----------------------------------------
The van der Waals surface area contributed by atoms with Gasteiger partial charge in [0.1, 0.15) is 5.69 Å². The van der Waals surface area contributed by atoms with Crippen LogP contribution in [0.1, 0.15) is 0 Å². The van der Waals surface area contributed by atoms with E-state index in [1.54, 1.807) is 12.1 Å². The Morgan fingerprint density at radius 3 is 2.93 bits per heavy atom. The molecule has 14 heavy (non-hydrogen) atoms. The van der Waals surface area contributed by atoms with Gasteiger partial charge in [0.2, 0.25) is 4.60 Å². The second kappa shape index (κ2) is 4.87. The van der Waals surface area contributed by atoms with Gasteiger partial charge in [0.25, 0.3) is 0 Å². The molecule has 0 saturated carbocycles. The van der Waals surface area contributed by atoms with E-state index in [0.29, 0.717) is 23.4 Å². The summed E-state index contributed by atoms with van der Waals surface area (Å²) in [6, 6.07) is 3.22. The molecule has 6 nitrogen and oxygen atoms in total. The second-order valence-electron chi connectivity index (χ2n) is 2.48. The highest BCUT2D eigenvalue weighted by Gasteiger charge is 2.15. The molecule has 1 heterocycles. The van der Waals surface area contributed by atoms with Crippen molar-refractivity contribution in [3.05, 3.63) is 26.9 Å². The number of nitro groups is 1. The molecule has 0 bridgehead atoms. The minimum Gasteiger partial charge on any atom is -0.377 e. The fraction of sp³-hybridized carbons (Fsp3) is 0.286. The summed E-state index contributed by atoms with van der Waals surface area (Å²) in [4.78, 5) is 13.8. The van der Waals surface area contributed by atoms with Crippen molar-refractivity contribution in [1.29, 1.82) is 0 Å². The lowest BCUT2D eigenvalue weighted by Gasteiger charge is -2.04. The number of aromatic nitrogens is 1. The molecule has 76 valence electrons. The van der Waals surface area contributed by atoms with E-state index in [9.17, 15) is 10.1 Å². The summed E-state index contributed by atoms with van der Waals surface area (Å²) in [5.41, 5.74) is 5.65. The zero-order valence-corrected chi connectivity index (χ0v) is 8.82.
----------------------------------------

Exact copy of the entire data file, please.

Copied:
The van der Waals surface area contributed by atoms with Gasteiger partial charge in [0.1, 0.15) is 5.69 Å². The van der Waals surface area contributed by atoms with Crippen LogP contribution in [0.1, 0.15) is 0 Å². The van der Waals surface area contributed by atoms with E-state index in [1.54, 1.807) is 12.1 Å². The Morgan fingerprint density at radius 3 is 2.93 bits per heavy atom. The molecule has 14 heavy (non-hydrogen) atoms. The van der Waals surface area contributed by atoms with Gasteiger partial charge in [0.2, 0.25) is 4.60 Å². The second kappa shape index (κ2) is 4.87. The van der Waals surface area contributed by atoms with Gasteiger partial charge in [0.25, 0.3) is 0 Å². The molecule has 0 saturated carbocycles. The van der Waals surface area contributed by atoms with E-state index in [0.29, 0.717) is 23.4 Å². The summed E-state index contributed by atoms with van der Waals surface area (Å²) in [6, 6.07) is 3.22. The molecule has 6 nitrogen and oxygen atoms in total. The second-order valence-electron chi connectivity index (χ2n) is 2.48. The highest BCUT2D eigenvalue weighted by Gasteiger charge is 2.15. The molecule has 1 heterocycles. The van der Waals surface area contributed by atoms with Crippen molar-refractivity contribution in [3.05, 3.63) is 26.9 Å². The number of nitro groups is 1. The molecule has 0 bridgehead atoms. The minimum Gasteiger partial charge on any atom is -0.377 e. The fraction of sp³-hybridized carbons (Fsp3) is 0.286. The summed E-state index contributed by atoms with van der Waals surface area (Å²) in [4.78, 5) is 13.8. The van der Waals surface area contributed by atoms with Crippen molar-refractivity contribution in [1.29, 1.82) is 0 Å². The lowest BCUT2D eigenvalue weighted by Gasteiger charge is -2.04. The number of aromatic nitrogens is 1. The molecule has 76 valence electrons. The van der Waals surface area contributed by atoms with E-state index in [9.17, 15) is 10.1 Å². The summed E-state index contributed by atoms with van der Waals surface area (Å²) in [5.41, 5.74) is 5.65. The zero-order valence-corrected chi connectivity index (χ0v) is 8.82.